by Cameron Hildreth

Gauge Matters! Use a great tool to achieve gauge success.

Once you have knitted or crocheted a gauge swatch, how do you check...
why does gauge matter?
Once you have knitted or crocheted a gauge swatch, how do you check your gauge? With a tool of course! 
assorted gauge-checking tools laid out on a wooden table
Gauge is the number of stitches that fit into a certain number of inches and rows. A designer will state the number of stitches that they had when they measured their fabric. For example, if a designer states that they got 20 sts and 28 rounds / 4" what that means is that in a four inch segment, there are 20 stitches across and 28 rounds tall.   
When I begin a gauge swatch, I will cast on more stitches than the designer stated in the pattern so I have a larger piece of fabric to place my measurement tools on. There are different ways of making a gauge swatch; we will tackle that in a different post. Placing my piece on a table (not on my leg!) I place one of the gauge tools shown below on top of the fabric and using another tool of some kind, I begin. For some reason, I have to have a tool in my hand to point to each stitch. A pencil, a tapestry needle, another knitting needle does the trick. My eyes have to recognize either "mountains" or "valleys" and be able to see across the entire span of four inches. I touch each stitch as I count the number of stitches in the span of four inches across the fabric: this is the stitch gauge. Then I count the number of rows in a four inch tall span: this is the row (or round) gauge. I end up with a notation that looks something like 18.5 stitches and 26 rows. 
That notation is close to, but not the same as the designer's stated gauge of 20 stitches and 28 rounds / 4". In order to get my fabric close to the designer's fabric, I have to knit another swatch using a smaller needle. I need more stitches in a 4 inch section and in order to have more stitches in that swatch, my stitches have to be smaller. I have to make a change to my knitting to get the same number of stitches. If I don't make a change, my thing will be larger than the designer's. I will have fewer stitches in a four inch section of my item. My stitches are larger than the stated gauge. 
-If I need more stitches in my piece, my stitches need to be smaller and I should try a smaller needle.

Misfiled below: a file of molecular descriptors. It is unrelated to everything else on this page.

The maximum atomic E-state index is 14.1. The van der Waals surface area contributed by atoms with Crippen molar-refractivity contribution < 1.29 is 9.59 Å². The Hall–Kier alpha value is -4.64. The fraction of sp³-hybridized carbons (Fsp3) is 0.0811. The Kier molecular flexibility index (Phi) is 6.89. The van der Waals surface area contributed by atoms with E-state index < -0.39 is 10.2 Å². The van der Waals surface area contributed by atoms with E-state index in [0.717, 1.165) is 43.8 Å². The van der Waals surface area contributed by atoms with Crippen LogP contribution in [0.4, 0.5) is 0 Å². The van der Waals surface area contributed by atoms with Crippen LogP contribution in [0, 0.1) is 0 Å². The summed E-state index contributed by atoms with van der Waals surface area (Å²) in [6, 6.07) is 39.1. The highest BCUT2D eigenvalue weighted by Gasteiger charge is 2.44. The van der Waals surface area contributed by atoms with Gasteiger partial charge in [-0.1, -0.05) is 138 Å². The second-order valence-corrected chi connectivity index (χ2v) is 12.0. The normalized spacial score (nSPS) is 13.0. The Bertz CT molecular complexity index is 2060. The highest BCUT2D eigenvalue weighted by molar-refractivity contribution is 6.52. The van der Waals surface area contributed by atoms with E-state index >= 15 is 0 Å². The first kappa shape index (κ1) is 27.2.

-If I need fewer stitches in my piece, my stitches need to be larger and I should try a larger needle. 
Sometimes a designer states the gauge in a four inch section and sometimes, they state it in a one inch section. Take note of how many inches they state!

Akerworks swatch tool: I love this tool because the cut outs make it easier for my eyes to recognize and count the stitches and the rows of stitches. The window is four inches by four inches. I also love the little grabby feet on the bottom; it doesn't slip around on my swatch. Pros: The four inch window makes it so easy to count the stitches and the rows. Cons: $19, has one function only, is transparent. 
Cocoknits ruler: This tool magnets to my Maker's Board and is always handy (except when it's lost). I position the ruler under a line of stitches and position the ruler so that the zero lines up with the start of a stitch. Then I count across until I reach the 4 inch line. I have to reorient the ruler up and down alongside a column of stitches to count the row gauge. Pros: Has many functions, needle gauge, measures things, magnets to the Makers Board. Cons: have to line it up at zero. 
Addi gauge tool: This has a two inch cut out on the top of the plastic piece. I place the cut out at the beginning of a stitch and then count acoss the two inches. Then I must multiply this number by two (because most patterns will list the gauge over a four inch span.) Pros: it's a needle gauge too. Cons: You have to multiply by two which can be a less accurate measurement.   
Any cloth tape measurer (no photo): This works the same way the Cocoknits ruler works. Pros: you probably have several tucked away in most knitting bags, inexpensive. Cons: they can be wiggly if they are made of fabric. You really have to make sure it is positioned correctly and not bunched up. They can slide around quite easily. 
Stix-branded acrylic gauge. This one is similar to the Akerworks tool, with an easy-to-use window in which to count stitches. Pros: It's adorable and multi-purpose with the needle-gauge feature. Cons: It can be a little slippery on your fabric and the transparent nature can make the measuring tick-marks a little hard to see on some colors of yarn.
I am a huge believer in having the right tools for the job. Do you have the right tool to check your gauge?
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1 comment

“Very Helpful”, almost important to figure out the gage.


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